How the white European hornbeam is grown

How the European hornbeam is grown

The European hornbeam (Carpinus betulus L., 1753) is a tree of the Betulaceae family, native to southern and eastern Europe and some Asian regions and spread from western Europe to Iran.
Its reproductive structures are unisexual flowers, with the male in catkins, the female in spikes.
It has pedunculated, brownish infructescences, formed by winged achenes with large trilobal wing.

Cultivation –
The European hornbeam is a rather rustic plant, which prefers sunny and bright exposures, even if it grows well even in partial shade or in total shade. It is also a plant that tolerates cold and winds well.
Furthermore, I know it adapts to hilly climates, cold winds and hot and sultry days of Italian summers.
The hornbeam should then be grown in well-drained soils but with water supply or supply, especially in the warmer months. It prefers light soils as in the heavy and peaty ones it has a slowed growth; it should preferably be placed in deep and light soils, rich in organic substance, possibly humid and well drained. The best soil is one that has a good dose of limestone.
In addition, during the summer season it is also good to wet the leaves, avoiding, among other things, the infestation of red spider mites.
However, it should be remembered that high humidity and the presence of water stagnation could cause problems and the onset of root rot.
The European hornbeam propagates both by seed, which must be sown as soon as it is ripe, in autumn, in a mixture of peat and sand in equal parts, even if germination is often difficult and can take place even after 20-24 months.
It can also be propagated through semi-woody cuttings, to be rooted in a mixture of peat and sand. In both cases, the young seedlings must be kept in pots for at least two years before being planted.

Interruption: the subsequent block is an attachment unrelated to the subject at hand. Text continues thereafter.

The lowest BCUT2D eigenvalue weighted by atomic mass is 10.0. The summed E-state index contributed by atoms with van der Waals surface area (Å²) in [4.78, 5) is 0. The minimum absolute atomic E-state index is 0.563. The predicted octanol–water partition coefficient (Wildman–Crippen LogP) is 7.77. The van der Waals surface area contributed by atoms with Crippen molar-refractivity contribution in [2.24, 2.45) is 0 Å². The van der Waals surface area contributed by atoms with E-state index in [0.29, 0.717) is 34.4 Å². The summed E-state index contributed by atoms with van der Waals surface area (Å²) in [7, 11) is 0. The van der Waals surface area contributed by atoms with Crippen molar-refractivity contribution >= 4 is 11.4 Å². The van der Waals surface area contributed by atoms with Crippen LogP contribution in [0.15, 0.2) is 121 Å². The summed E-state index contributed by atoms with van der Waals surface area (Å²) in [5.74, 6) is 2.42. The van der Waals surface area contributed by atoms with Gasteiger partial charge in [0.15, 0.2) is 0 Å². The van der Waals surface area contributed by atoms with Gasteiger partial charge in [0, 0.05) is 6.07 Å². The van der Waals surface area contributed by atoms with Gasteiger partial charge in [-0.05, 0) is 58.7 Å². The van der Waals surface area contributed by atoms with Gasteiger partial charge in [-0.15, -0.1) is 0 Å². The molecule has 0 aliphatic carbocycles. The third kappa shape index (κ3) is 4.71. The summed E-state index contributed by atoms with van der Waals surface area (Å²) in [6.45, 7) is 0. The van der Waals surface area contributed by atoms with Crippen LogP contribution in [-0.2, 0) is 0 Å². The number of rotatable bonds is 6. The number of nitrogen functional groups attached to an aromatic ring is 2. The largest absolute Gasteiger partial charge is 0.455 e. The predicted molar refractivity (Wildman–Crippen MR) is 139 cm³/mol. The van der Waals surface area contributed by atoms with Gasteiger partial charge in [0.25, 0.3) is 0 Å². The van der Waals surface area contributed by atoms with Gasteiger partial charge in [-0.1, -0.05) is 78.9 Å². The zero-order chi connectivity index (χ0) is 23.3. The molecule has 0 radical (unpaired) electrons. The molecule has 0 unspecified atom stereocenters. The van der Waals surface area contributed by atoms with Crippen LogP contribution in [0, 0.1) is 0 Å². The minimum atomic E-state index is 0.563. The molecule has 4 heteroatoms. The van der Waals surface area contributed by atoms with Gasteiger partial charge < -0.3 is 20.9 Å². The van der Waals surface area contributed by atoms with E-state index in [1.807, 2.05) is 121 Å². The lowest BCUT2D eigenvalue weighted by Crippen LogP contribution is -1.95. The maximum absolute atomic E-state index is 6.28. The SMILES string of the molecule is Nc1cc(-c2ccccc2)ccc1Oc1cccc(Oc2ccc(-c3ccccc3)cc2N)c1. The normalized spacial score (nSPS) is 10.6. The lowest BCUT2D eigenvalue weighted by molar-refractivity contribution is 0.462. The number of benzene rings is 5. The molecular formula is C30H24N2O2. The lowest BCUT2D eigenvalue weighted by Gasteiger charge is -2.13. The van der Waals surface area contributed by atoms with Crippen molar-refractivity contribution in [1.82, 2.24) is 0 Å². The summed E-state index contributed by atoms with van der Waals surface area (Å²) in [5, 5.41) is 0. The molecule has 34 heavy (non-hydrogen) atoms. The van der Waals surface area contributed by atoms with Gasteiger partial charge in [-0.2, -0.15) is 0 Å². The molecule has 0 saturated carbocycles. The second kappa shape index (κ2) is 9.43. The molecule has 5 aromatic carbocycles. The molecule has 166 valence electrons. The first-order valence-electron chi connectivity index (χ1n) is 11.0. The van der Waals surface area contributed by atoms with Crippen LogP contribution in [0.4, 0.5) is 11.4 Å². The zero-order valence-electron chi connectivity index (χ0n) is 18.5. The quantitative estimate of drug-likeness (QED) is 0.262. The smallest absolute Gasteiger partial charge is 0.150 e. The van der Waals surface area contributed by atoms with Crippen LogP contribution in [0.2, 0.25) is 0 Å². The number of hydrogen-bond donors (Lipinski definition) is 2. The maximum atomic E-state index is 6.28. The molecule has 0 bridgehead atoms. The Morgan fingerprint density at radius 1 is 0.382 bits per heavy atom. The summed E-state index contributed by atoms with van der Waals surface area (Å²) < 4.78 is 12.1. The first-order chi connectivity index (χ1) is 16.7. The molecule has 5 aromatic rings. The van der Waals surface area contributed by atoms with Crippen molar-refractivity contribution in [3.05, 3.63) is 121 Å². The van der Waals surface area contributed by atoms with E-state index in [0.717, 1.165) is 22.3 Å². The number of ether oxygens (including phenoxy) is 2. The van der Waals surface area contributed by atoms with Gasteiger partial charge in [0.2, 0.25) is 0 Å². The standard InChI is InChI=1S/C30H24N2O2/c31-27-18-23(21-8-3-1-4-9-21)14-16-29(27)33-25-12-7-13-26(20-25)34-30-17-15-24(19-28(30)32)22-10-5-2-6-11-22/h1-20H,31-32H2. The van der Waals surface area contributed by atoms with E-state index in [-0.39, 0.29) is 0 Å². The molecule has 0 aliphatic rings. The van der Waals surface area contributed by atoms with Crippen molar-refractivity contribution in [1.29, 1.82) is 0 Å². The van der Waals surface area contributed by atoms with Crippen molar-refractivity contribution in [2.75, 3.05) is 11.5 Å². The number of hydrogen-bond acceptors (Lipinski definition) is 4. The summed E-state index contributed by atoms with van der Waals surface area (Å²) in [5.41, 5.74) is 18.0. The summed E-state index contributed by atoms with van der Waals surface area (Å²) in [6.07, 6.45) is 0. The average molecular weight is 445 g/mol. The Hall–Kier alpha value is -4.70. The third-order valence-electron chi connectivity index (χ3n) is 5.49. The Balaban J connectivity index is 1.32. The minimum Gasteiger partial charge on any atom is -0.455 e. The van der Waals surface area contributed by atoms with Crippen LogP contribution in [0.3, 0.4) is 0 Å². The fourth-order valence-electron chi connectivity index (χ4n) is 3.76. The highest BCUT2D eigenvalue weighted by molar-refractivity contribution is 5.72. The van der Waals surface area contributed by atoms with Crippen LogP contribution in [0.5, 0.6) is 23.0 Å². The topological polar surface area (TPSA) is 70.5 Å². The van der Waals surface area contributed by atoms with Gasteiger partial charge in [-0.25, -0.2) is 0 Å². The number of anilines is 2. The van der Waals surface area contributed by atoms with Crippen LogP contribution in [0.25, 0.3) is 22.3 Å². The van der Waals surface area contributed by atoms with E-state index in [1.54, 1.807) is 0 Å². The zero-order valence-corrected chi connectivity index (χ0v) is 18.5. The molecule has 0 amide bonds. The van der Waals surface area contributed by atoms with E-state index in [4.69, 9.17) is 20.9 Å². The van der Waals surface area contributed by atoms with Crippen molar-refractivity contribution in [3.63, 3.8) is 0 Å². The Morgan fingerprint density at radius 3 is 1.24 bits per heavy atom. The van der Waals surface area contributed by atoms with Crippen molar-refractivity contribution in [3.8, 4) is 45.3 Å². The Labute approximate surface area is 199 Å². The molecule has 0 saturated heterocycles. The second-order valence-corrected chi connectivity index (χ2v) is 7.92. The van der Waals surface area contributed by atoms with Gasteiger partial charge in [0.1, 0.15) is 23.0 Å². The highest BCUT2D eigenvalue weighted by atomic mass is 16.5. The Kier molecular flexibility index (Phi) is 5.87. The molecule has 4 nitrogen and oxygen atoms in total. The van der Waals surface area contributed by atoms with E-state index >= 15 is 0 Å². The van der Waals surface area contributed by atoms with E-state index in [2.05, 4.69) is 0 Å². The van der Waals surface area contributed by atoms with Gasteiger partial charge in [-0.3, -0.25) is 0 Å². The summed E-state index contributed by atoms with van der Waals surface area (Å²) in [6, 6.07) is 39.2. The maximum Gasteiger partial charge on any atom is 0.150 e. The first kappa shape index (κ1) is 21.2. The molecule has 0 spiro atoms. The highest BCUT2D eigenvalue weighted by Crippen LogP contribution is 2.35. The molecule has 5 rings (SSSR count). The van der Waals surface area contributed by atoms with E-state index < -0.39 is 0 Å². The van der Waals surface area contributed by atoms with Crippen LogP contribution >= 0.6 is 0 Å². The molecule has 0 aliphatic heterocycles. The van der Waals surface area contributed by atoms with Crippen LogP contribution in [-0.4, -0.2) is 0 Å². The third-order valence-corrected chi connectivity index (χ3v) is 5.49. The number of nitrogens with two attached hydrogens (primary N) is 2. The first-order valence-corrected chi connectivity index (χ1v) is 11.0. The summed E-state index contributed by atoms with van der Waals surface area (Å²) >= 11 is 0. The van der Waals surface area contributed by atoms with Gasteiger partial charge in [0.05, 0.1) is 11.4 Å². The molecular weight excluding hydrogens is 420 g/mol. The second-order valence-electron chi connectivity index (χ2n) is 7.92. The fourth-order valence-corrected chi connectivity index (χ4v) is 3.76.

Uses –
The European hornbeam is used to form hedges, coppices to produce firewood, for city trees and as an ornamental tree in parks and gardens.
Its wood is light, very heavy and compact, it is used as fuel and in the past for the construction of agricultural tools.
Hornbeam wood turns, bores and mills well; if it is sawed parallel to the fibers, cracks may form. There are no problems with the surface treatment.
With the European hornbeam small objects are produced, such as skittles, chess pieces, spokes of wheels or gears and components of musical instruments: it is used in the mechanics of pianos and for percussion sticks.
European hornbeam wood has a high calorific value and is used for energy purposes.
It is a plant used as a species of forest interest; also appreciated as an ornamental essence and of landscape interest because it is rustic and adaptable to various environments. It adapts well to the construction of hedges due to its resistance to cesori interventions and its dense foliage. In the past, the leaves were used as fodder.




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